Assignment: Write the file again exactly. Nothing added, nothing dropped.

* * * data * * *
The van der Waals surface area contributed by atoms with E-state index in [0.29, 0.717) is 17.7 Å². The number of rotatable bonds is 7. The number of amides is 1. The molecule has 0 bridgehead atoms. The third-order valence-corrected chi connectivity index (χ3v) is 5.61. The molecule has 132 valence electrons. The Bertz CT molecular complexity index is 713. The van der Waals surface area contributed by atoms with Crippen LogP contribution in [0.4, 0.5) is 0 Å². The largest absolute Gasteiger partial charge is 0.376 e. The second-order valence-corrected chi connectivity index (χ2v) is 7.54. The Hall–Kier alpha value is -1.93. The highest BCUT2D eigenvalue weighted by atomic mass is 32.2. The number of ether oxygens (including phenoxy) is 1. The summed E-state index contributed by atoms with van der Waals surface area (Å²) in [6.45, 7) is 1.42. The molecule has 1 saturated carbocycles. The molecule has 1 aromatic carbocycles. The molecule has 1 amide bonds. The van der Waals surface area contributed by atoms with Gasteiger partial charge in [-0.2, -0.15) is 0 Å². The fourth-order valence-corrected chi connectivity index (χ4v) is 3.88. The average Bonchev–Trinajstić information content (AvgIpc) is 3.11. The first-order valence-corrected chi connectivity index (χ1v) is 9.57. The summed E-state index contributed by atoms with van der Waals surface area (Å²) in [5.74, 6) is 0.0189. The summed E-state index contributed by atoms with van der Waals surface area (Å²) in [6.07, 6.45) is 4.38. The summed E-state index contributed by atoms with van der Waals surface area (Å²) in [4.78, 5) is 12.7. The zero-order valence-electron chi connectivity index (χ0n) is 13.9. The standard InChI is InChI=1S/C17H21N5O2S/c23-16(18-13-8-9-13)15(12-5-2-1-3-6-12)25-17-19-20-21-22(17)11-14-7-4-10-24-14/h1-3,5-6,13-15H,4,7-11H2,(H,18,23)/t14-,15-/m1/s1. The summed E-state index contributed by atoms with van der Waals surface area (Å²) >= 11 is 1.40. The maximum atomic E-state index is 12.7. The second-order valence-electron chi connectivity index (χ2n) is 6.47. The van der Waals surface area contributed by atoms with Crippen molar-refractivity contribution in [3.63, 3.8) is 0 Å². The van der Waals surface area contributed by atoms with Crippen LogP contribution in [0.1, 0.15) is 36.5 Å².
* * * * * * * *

The van der Waals surface area contributed by atoms with E-state index in [0.29, 0.717) is 17.7 Å². The number of rotatable bonds is 7. The number of amides is 1. The molecule has 0 bridgehead atoms. The third-order valence-corrected chi connectivity index (χ3v) is 5.61. The molecule has 132 valence electrons. The Bertz CT molecular complexity index is 713. The van der Waals surface area contributed by atoms with Crippen LogP contribution in [0.4, 0.5) is 0 Å². The largest absolute Gasteiger partial charge is 0.376 e. The second-order valence-corrected chi connectivity index (χ2v) is 7.54. The Hall–Kier alpha value is -1.93. The highest BCUT2D eigenvalue weighted by atomic mass is 32.2. The number of ether oxygens (including phenoxy) is 1. The summed E-state index contributed by atoms with van der Waals surface area (Å²) in [6.45, 7) is 1.42. The molecule has 1 saturated carbocycles. The molecule has 1 aromatic carbocycles. The molecule has 1 amide bonds. The van der Waals surface area contributed by atoms with Gasteiger partial charge in [-0.2, -0.15) is 0 Å². The fourth-order valence-corrected chi connectivity index (χ4v) is 3.88. The average Bonchev–Trinajstić information content (AvgIpc) is 3.11. The first-order valence-corrected chi connectivity index (χ1v) is 9.57. The summed E-state index contributed by atoms with van der Waals surface area (Å²) in [5.74, 6) is 0.0189. The summed E-state index contributed by atoms with van der Waals surface area (Å²) in [6.07, 6.45) is 4.38. The summed E-state index contributed by atoms with van der Waals surface area (Å²) in [4.78, 5) is 12.7. The zero-order valence-electron chi connectivity index (χ0n) is 13.9. The standard InChI is InChI=1S/C17H21N5O2S/c23-16(18-13-8-9-13)15(12-5-2-1-3-6-12)25-17-19-20-21-22(17)11-14-7-4-10-24-14/h1-3,5-6,13-15H,4,7-11H2,(H,18,23)/t14-,15-/m1/s1. The summed E-state index contributed by atoms with van der Waals surface area (Å²) >= 11 is 1.40. The maximum atomic E-state index is 12.7. The second-order valence-electron chi connectivity index (χ2n) is 6.47. The van der Waals surface area contributed by atoms with Crippen molar-refractivity contribution in [3.63, 3.8) is 0 Å². The van der Waals surface area contributed by atoms with Crippen LogP contribution in [0.1, 0.15) is 36.5 Å².